Four isn't necessarily a magic number


Fall graduation lacks the pomp and circumstance occasioned by spring commencement, but for students graduating in December, the event is no less monumental. With or without fireworks, graduates will leave the familiarity of campus to confront the challenges and opportunities waiting for them beyond it. That they’re doing so in December rather than May might not make much of a difference for students, but it does make a difference for the University’s much-hyped four-year graduation rate. However, the four-year designation itself is somewhat arbitrary.

The administration’s goal is to have 70 percent of students graduate within four years of their enrollment at UT. Currently, around 70 percent of students graduate within five years, but four-year rates hover around 50 percent. To graduate more students more quickly, the Task Force on Undergraduate Graduation Rates, which was established in 2011 by UT President William Powers, Jr., suggested in its Feb. 15, 2012 report that it may be most effective to focus on students who miss graduating within four years by only one semester — many of whom may be walking across the stage this Saturday. According to the report, “For UT Austin to hit a graduation rate of 70 percent in four years, it would need to lower the time-to-degree [by] a single semester for about 800 students and two semesters for another 400. From that perspective, the task of achieving a 70 percent four-year graduation rate is much less daunting.”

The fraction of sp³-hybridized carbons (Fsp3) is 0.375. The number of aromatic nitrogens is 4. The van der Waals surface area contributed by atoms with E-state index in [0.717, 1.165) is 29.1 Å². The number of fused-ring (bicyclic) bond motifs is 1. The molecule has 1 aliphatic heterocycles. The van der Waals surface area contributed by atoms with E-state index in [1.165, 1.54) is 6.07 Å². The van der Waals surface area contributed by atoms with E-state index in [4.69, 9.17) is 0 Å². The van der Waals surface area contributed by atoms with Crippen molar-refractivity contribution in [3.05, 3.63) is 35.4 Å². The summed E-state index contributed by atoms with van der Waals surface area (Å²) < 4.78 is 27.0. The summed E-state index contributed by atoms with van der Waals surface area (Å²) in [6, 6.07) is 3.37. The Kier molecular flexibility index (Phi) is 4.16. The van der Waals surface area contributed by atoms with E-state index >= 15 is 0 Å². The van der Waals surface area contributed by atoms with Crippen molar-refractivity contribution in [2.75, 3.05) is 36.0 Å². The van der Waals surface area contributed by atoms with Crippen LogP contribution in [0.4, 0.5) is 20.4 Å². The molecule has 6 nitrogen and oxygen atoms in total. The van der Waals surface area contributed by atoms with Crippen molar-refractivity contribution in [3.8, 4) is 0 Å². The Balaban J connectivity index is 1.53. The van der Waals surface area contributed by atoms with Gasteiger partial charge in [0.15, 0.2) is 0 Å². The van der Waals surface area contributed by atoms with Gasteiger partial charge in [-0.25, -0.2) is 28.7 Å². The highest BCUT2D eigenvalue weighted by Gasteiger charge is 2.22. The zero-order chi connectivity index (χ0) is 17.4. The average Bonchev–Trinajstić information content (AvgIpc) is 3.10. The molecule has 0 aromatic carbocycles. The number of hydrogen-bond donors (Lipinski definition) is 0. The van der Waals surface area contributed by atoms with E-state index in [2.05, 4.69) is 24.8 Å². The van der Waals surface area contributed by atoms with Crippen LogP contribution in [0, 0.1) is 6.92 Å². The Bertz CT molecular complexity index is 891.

The most recent data cited in the report, which focuses on students who entered college in fall 2006, shows that 50.6 percent of students graduated within four years. A semester later, more than 60 percent had graduated, thanks to the 750 or so who participated in fall commencement. According to the report’s logic, if those 750 students could have graduated a semester earlier, the University would be 10 percent closer to reaching its graduation rate goal.

This change would save students the $5,000 or so they spent on their extra semester and could potentially make available classroom seats for more incoming students. But the report fails to acknowledge that the same argument could be made for increasing 3½-year graduation rates. With increasing opportunities for high school students to earn transferable college credit prior to enrolling at a university, three year or 3½-year college careers are a viable option for many students. If the University enhances summer classes, as the report recommends, this option could become even more accessible to students looking to save time and money on their undergraduate education.

The Task Force’s report also neglects to explain why four years represent the perfect amount of time to spend in college. While in the past it may have taken four years to fit in all the coursework required for degree completion, changes in higher education that allow students to transfer credit from community colleges and online classes — changes the University is helping catalyze, thanks to its recent investment in EdX — are challenging the idea that there is a “correct” number of years in which to graduate.

In an editorial published in the Texan on June 10, President Powers was quoted saying, “We fully recognize that there are things that happen during four years. People change their minds, they want to pursue something else. It is not our philosophy that there is only one way through this university.” Our conclusion: Students graduating this weekend, whether they are doing so early or late, will still be receiving the same degrees as their friends who graduated this past May or will walk the stage next spring — give or take several thousand dollars and a few months. Ultimately, the choice is theirs.

Printed on Friday, December 6, 2012 as: Four isn't necessarily a magic number